"We have an image of artists in immense, luminous spaces, but this is fairly modest. It was a former stables so the ceilings are not high -- it's not a classic Parisian apartment. There's a miniscule kitchen.

The atmosphere has been immacutely preserved, from the baroque statues to the ashtrays still brimming with Gitanes cigarette butts.

For Charlotte Gainsbourg, the most moving item is a bust of her mother, the actor Jane Birkin: "It's a cast of her body, it's very, very beautiful.

"During my mother's time, there were not many things. Later, there was more and more stuff everywhere. He transformed it into a museum packed with objects. It became difficult to walk around without breaking something."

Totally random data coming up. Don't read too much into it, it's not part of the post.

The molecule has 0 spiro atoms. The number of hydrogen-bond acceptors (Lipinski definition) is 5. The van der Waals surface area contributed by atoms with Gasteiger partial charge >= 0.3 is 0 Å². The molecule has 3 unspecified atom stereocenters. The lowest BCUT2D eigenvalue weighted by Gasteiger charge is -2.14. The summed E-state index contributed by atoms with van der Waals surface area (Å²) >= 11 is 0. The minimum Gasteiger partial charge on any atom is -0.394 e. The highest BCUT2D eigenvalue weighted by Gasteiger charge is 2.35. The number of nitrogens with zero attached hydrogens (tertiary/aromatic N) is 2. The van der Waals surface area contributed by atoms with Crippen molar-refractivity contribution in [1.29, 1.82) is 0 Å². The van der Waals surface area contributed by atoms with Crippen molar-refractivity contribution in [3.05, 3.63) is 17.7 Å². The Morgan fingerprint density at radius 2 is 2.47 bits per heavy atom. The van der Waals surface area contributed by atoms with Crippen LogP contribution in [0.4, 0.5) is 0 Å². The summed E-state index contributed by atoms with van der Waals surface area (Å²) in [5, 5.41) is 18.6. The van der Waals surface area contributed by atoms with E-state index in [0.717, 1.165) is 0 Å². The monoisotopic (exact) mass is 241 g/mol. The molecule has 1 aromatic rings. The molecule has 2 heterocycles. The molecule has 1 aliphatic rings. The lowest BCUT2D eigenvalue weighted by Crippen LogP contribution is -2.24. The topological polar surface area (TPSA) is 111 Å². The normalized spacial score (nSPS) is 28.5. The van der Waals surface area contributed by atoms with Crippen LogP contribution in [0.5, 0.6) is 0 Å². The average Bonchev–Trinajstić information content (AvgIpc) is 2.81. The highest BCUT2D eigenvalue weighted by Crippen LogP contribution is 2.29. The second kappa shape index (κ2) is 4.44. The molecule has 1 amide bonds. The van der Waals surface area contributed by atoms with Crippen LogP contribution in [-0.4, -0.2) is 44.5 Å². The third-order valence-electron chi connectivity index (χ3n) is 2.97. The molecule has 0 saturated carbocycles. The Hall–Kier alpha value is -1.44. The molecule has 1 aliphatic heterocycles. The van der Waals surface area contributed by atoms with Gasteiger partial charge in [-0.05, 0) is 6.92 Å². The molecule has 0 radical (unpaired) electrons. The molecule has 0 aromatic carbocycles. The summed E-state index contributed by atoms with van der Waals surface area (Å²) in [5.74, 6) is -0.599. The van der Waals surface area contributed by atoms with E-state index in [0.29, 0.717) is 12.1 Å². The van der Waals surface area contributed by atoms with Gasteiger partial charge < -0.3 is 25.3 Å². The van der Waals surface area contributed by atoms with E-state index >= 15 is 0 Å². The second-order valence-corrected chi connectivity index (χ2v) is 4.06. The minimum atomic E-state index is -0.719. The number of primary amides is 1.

As for her own music, she confirms she is deep into her new album, which she started during the first lockdown a year ago.

"I'm very happy. It's starting to take form, finally. It should come out in 2022 -- it must!"

© Agence France-Presse

Today's News

February 28, 2021

With galleries closed, art dealers rethink their real estate needs

Dallas Museum of Art presents five exquisite works by Frida Kahlo

Roman chariot unearthed 'almost intact' near Pompeii

Spain removes last statue of dictator Franco

'Electrifying Design: A Century of Lighting' debuts at the Museum of Fine Arts, Houston

La Criée centre for contemporary art exhibits a selection of recent works by Jockum Nordström

Major exhibition of works by pioneering woman artist opens at the Art Gallery of South Australia

Vito Schnabel inaugurates second New York City exhibition space with works by Robert Nava

Raymond Cauchetier, whose camera caught the New Wave, dies at 101

New partnership agreed between the National Gallery and Hugh Lane Gallery